Landing in Hong Kong after a 5 hour flight from Mumbai, the first thing I was struck by was the cleanliness of the city. You could eat off the pavement! There is no trash anywhere in Hong Kong, except in the trash bins. Everything is also very modern looking, the buildings are all glass and metal, and almost nothing looks more then 20 years old.
I was met at the airport by my friend Swati, after a long bus ride through the city, I was welcomed into her house by her family and especially her mom. This was amazing. It is always nice to stay with people in a new city, but it also gave me a lot of time to practice my Hindi since Swati and her family are Indian and their first language is Hindi. So my visiting gift of Indian methi (sweets) was greatly appreciated, but this also meant that I ate a lot of Indian food and spoke a lot of Hindi in Hong Kong.
After trying to get over some intense jet lag Swati and I went to explore Hong Kong city, as we traveled around the markets we used our Hindi skills to discuss prices of bags and shirts. It was kind of like having a secret language, we would decide what we thought the price should be (or what we were willing to pay) and then tell the shopkeeper in English or Swati's Chinese. This made bargaining much easier.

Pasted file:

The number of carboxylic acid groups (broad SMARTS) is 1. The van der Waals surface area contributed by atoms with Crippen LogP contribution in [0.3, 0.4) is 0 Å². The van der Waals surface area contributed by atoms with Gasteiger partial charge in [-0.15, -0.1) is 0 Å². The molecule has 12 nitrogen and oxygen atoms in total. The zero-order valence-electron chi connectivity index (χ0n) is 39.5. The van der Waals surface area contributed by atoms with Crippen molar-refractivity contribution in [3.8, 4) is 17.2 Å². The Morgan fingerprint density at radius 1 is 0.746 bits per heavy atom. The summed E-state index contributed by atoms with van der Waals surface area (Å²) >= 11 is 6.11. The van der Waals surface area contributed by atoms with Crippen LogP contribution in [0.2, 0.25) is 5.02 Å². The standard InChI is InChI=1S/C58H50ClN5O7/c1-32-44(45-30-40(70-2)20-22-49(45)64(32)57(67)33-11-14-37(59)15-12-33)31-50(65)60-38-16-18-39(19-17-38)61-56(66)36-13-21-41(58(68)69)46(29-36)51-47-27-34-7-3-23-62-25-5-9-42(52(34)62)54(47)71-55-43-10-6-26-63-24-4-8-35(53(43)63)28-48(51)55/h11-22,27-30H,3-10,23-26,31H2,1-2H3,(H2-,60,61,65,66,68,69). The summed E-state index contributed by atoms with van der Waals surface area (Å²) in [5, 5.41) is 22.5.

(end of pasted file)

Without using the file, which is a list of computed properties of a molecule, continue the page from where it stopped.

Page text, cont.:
Being shown around the city by Swati, her friends and her family, I spent a lot of time talking in Hindi and trying to remember where I was. I woke up in the morning to Swati's mother and brother watching the news in Hindi (thanks to Star World TV), but would venture out into a city of mostly East Asians, which looked nothing like an Indian city. So it was a bit of a confusing experience, although also clearly a good one.
During the trip:
I ate a lot of Chinese food on my own, according to Swati's family, Chinese food "has no taste," I think everyone had a good time. By the way when I asked what, "no taste" meant, I was told it was too light and not spicy, so basically it does not taste like Indian food. Which after a year in India, was exciting to me.
I also took a lot of pictures, everyone in Hong Kong carries a camera, even people who live there, Swati pointed this out to me on the first day. That was actually kind of nice, because it was never inappropriate to take a picture.
And because Swati and I are the kind of people who cannot sit still and do nothing, I hiked, walked and boated my way around Hong Kong, seeing, not only the city parts, but the country/village parts too.